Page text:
Live coverage: Melissa Baten Caswell speaks to students
Published October 16, 2012
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Caswell wraps up her discussion by encouraging students to be more engaged in local politics.
Caswell address the heavily focus advanced classes for Science and Math departments and the unbalanced History and English class lanes.
Caswell brings up the idea of making exams optional for seniors due to the increased stress that comes with the recent schedule change, making the first semester shorter. “Changing the calendar will reduce the work load over winter break, yet it will bring unwanted consequences,” says Caswell.
“I think it takes a long time to get up to speed as a board member,” says Caswell. “I think that going through the learning curve and having connection beyond Palo Alto will help us make a better school district.”
Caswell adds that student who focus on something they love, no matter what it is, the stress of school goes down. “If you have those tool, you will be strong inside,” says Caswell.
“If you talk to seniors, between August and October, they don’t have a break.” Caswell says. “I would like to make sure the four year plans are seriously discussed with you, and are consistently updated. We have to invest in interesting electives and interesting engagements in the classroom.”
Caswell’s daughter attends Castilleja High School, and she has received criticism for this. “I’m a huge supporter of our district and our schools, but you really have to do what is right for your child,” Caswell says.
About 12,000 dollars is available per student per year. Most of this is used on the salaries of teachers. “We cut budgets but we didn’t cut professional development,” she says.
“Over the past 12 years we’ve cut 11 million dollars from the budget,” Caswell says.
“My top priority is that you [students] can have meaningful activities that connect your [students] real life back into your school life,” she says. Journalism, she says, is an example of this. She wants to have many different opportunities like this available.
“Seniors vote the most in this area,” says Caswell. “We try to use our advertisement methods in the most effective way possible, to reach the most people we can.”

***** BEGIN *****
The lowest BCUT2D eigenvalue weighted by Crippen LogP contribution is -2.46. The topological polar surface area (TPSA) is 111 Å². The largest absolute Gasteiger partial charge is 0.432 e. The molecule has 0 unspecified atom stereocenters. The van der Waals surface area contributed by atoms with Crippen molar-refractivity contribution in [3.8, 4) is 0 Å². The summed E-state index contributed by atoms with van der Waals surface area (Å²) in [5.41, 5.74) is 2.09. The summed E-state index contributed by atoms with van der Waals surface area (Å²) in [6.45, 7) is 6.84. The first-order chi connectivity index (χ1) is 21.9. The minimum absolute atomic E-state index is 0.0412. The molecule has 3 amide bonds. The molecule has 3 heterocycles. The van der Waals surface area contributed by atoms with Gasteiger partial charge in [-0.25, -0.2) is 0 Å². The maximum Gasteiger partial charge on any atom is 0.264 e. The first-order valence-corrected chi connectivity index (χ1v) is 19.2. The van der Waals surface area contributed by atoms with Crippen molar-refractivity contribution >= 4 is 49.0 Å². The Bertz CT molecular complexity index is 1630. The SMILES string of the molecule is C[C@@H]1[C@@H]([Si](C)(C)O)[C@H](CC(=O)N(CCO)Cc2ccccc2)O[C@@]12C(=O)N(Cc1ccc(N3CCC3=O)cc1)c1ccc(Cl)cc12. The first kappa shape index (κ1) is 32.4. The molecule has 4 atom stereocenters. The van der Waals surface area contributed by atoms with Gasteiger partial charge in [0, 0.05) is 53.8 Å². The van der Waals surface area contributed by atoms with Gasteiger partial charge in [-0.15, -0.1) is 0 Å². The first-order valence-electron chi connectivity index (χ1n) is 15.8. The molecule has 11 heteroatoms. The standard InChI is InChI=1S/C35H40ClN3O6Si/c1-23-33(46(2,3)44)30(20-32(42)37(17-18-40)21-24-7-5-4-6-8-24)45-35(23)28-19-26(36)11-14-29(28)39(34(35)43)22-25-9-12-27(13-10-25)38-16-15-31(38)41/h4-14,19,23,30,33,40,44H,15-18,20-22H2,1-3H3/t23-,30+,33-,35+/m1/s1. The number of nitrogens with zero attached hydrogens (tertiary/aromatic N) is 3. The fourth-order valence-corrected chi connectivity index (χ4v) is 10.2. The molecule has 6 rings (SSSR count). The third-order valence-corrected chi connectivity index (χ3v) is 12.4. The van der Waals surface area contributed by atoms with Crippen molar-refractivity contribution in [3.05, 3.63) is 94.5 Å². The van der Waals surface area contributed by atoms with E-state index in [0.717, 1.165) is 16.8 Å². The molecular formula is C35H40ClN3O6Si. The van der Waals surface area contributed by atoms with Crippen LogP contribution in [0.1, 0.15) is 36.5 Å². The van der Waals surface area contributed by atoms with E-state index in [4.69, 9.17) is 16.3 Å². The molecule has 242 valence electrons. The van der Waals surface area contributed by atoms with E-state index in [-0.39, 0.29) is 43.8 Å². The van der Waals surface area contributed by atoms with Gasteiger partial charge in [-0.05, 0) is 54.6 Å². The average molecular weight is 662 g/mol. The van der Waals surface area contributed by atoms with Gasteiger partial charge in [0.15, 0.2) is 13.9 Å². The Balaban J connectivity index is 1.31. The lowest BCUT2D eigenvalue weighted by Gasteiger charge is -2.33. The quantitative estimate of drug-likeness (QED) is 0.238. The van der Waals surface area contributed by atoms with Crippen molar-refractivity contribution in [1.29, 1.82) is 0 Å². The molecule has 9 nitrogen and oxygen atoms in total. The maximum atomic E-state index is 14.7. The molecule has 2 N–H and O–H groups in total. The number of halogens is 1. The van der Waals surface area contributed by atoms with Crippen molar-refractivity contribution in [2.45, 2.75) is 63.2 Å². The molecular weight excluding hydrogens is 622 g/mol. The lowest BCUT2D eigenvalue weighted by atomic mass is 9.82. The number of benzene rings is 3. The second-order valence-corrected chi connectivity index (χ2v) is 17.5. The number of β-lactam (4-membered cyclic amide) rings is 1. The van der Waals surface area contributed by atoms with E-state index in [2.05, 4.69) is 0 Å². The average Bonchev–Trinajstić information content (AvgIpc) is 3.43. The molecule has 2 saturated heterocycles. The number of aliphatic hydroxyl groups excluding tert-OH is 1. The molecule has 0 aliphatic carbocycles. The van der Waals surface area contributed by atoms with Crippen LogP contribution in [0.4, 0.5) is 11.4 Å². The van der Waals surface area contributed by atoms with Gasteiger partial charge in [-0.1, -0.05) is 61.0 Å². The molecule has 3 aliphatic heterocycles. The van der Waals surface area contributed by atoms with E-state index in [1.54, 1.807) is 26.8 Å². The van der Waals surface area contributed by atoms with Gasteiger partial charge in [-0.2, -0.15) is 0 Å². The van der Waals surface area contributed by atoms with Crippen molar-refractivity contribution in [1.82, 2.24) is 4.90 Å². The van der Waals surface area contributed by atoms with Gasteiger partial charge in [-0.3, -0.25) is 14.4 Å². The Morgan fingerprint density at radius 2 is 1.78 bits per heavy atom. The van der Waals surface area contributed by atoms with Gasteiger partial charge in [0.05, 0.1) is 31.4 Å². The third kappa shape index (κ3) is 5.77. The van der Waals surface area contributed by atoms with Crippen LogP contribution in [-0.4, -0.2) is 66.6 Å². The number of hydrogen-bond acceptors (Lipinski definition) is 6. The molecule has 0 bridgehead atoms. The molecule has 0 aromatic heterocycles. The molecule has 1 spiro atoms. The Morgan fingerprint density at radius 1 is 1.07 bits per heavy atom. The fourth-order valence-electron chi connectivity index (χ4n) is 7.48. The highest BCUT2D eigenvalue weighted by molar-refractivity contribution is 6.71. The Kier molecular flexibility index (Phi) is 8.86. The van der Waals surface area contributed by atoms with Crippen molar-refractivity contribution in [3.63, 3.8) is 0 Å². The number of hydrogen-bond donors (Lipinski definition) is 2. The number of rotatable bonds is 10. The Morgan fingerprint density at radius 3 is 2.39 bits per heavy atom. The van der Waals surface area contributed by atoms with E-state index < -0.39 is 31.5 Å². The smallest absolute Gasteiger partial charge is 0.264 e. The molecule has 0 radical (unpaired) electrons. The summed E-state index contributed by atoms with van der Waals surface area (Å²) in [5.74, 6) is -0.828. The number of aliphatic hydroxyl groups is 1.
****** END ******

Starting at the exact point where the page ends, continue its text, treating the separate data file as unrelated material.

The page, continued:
“I wish that we could take all this money spent on advertisement and put it back into the school board,” Caswell says. “But elections don’t work like that.”
Caswell mentions that yard signs are the most effective way of advertising, yet they are fairly expensive.
She believes teachers should come together and talk about their curriculum to improve consistency. However, she also thinks students should have the ability to give honest feedback to their teachers.
“As the amount of money per student shrinks nation wide, it is important to measure teachers by what they are doing , not for what they get,” says Caswell. “As in if they get a smarter group of students, they shouldn’t be rewarded for that.”
On the topic of academic support; “There are some classes here [Palo Alto High School] that are harder for students to get through,” says Caswell. A beginning level physics class is being added to make the topic more accessible, so students can ease into it. She hopes to do something similar with Algebra 2.
“One of my goals is to have smaller environments in the schools so that students can feel connected to something,” she said. She also wants to invest in interesting classes and clubs, like glass-blowing.
“I believe it is the goal of the school board to make smart decisions on the topics that are most important to the students.” says Caswell.
Caswell begins answering questions from the room.
It is important to Caswell for students to have opportunities for internships, so that students can see how what they are learning can be applied to real life.
She discusses her priorities forward. “I feel like there are kids who go through school only worrying about what grades they get,” Caswell says. “It is my goal as a school board member to make school engaging and enjoyable.”
One of the policies Caswell put into place last year what a specific time limit for homework for each class. “Our goal is to work with the sites to get to a place where 7-10 hours of homework a week is the norm,” Caswell said. The idea is that ten minutes of homework be given per grade.
“If it wasn’t for the bond measure we wouldn’t have the lacrosse and football fields,” says Caswell.
Caswell explains why and how she became involved with the school board. Graduation requirements are an important issue to her.
Caswell begins by explaining the functions of the school board and a bit of personal background.
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